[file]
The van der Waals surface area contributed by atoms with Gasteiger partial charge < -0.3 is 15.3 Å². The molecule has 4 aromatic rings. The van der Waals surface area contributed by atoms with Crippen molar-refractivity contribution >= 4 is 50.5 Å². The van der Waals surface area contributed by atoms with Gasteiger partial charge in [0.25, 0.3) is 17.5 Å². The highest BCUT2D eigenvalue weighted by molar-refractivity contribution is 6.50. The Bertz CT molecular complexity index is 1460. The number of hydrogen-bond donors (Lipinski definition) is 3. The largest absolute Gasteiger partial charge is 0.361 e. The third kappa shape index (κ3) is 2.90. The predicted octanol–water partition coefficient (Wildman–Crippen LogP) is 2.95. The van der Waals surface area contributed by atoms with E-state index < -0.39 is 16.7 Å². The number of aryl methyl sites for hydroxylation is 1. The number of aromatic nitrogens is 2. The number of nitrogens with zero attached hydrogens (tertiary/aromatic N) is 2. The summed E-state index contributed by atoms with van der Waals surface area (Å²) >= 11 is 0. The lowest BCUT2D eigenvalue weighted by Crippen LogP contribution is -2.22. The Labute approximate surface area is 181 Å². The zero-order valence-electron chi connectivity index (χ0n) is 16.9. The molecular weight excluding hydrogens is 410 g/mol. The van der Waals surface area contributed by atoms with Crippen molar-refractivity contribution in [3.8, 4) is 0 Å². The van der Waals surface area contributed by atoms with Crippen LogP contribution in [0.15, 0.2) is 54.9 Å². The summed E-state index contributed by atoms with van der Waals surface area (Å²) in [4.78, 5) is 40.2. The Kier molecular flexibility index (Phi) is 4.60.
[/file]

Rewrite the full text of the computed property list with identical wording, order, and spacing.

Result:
The van der Waals surface area contributed by atoms with Gasteiger partial charge < -0.3 is 15.3 Å². The molecule has 4 aromatic rings. The van der Waals surface area contributed by atoms with Crippen molar-refractivity contribution >= 4 is 50.5 Å². The van der Waals surface area contributed by atoms with Gasteiger partial charge in [0.25, 0.3) is 17.5 Å². The highest BCUT2D eigenvalue weighted by molar-refractivity contribution is 6.50. The Bertz CT molecular complexity index is 1460. The number of hydrogen-bond donors (Lipinski definition) is 3. The largest absolute Gasteiger partial charge is 0.361 e. The third kappa shape index (κ3) is 2.90. The predicted octanol–water partition coefficient (Wildman–Crippen LogP) is 2.95. The van der Waals surface area contributed by atoms with E-state index < -0.39 is 16.7 Å². The number of aryl methyl sites for hydroxylation is 1. The number of aromatic nitrogens is 2. The number of nitrogens with zero attached hydrogens (tertiary/aromatic N) is 2. The summed E-state index contributed by atoms with van der Waals surface area (Å²) >= 11 is 0. The lowest BCUT2D eigenvalue weighted by Crippen LogP contribution is -2.22. The Labute approximate surface area is 181 Å². The zero-order valence-electron chi connectivity index (χ0n) is 16.9. The molecular weight excluding hydrogens is 410 g/mol. The van der Waals surface area contributed by atoms with Crippen molar-refractivity contribution in [3.8, 4) is 0 Å². The van der Waals surface area contributed by atoms with Crippen LogP contribution in [0.15, 0.2) is 54.9 Å². The summed E-state index contributed by atoms with van der Waals surface area (Å²) in [4.78, 5) is 40.2. The Kier molecular flexibility index (Phi) is 4.60.